The migratory patterns of restaurants might not be as riveting or significant as those of birds, but they do offer their little quirks and joys. When an Oakland restaurant opens a second front across the bay, in the city The City, our very own one sits up and takes notice. I am talking about Noodle Theory, which is the first Oakland, or indeed East Bay, restaurant to hop across our little mare nostrum that I can think of in quite a while, or maybe ever. Since the 1989 earthquake and the realignment of regional dining habits (the city was largely cut off for a month by the Bay Bridge closure), most of the traffic has gone the other way city restaurants opening in the suburbs, where increasing numbers of diners are. (Also Chronicle subscribers; do we detect a pattern here?) In this sense, Noodle Theory is a kind of reverse commuter.
With a name like Noodle Theory, you would expect ... noodles, and lots of them, and Noodle Theory delivers. Executive chef (and owner) Louis Kao's menu is a brief primer on the noodles of east Asia, including soba, udon, and ramen. (Noodles, as it happens, are an ancient presence in east Asian cuisine, although it's apparently a myth that Marco Polo introduced them to Italy.) But the food extends beyond noodles, and many of the noodly dishes display a worldly sophistication that transcends memories of those packs of instant ramen so many of us subsisted on as undergraduates.
The look of the restaurant suggests the basic Asian, even Japanese, tendency of things. (The space's previous occupant was, in a small irony, a Thai restaurant.) The long, deep dining room, which includes the bar, is screened from the street by a pair of slatted rosewood panels that look like upright futon frames. One wall is upholstered in squares of rust-red leather, while the other consists largely of a floated sheet of iridescent green fabric. The basic effect is one of uncluttered sleekness that also manages to be slightly warm. One glance tells you that you're somewhere in the Marina, and you'd certainly be pardoned for supposing you had ended up in a sushi bar.
The tableware, too, exudes a minimalist high style: oversized plates and bowls of white porcelain, some hemispherical, others rectangular or square. Some of this must be purely for show, but there's also a functionality angle, since many of the dishes are complex compilations of noodles, broth, and feature ingredients, like the Szechuan-style oxtails ($13), braised in red wine and served in a deep round bowl with ramen and bok choy. I associate Szechuan style with chili heat, but there was none here, just the deep, brown, Burgundian richness of the braising liquid and tender meat on its knuckles of bone. Despite an ostensible Chinese provenance, the dish was like a cross between osso buco, beef Burgundy, and pho. And that was fine.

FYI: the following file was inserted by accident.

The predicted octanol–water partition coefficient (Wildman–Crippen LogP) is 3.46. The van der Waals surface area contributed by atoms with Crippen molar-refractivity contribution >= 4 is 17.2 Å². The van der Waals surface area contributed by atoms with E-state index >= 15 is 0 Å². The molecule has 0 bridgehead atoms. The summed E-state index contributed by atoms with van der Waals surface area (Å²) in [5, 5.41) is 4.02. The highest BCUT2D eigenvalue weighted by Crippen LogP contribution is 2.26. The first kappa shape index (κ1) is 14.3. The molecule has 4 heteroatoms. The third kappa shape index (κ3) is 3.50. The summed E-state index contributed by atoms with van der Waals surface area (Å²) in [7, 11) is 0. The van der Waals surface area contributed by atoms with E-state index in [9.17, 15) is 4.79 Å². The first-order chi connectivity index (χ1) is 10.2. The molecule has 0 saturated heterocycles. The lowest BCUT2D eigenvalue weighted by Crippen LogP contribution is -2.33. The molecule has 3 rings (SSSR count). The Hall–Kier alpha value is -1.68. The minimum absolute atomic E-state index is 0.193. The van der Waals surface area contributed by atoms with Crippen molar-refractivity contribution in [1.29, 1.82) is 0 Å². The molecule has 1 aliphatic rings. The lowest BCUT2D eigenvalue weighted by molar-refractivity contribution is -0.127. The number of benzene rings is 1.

Less soupy were a set of pan-seared duck-breast flaps ($16) nested in a tangle of chubby wheat noodles. The noodles glistened with a thick coating of the coconut red curry sauce that is a staple in Thai cooking. The most striking quality of the sauce was its heat; despite its shy, orange-pink, nursery-room tint, it packed a real chili charge that left us smacking our lips for relief.
Many of the smaller dishes, even if noodleless, bring their own pleasures. Each table gets a complimentary dish of soy-seasoned edamame to nibble on, and as much as I love bread and butter, there's much to be said for healthful nibble food that's also tasty. If the edamame isn't enough, then perhaps a bowl of dry-sautéed green beans ($6), a wealth of plump torpedoes nicely blistered and generously seasoned with ginger, garlic, and scallions.
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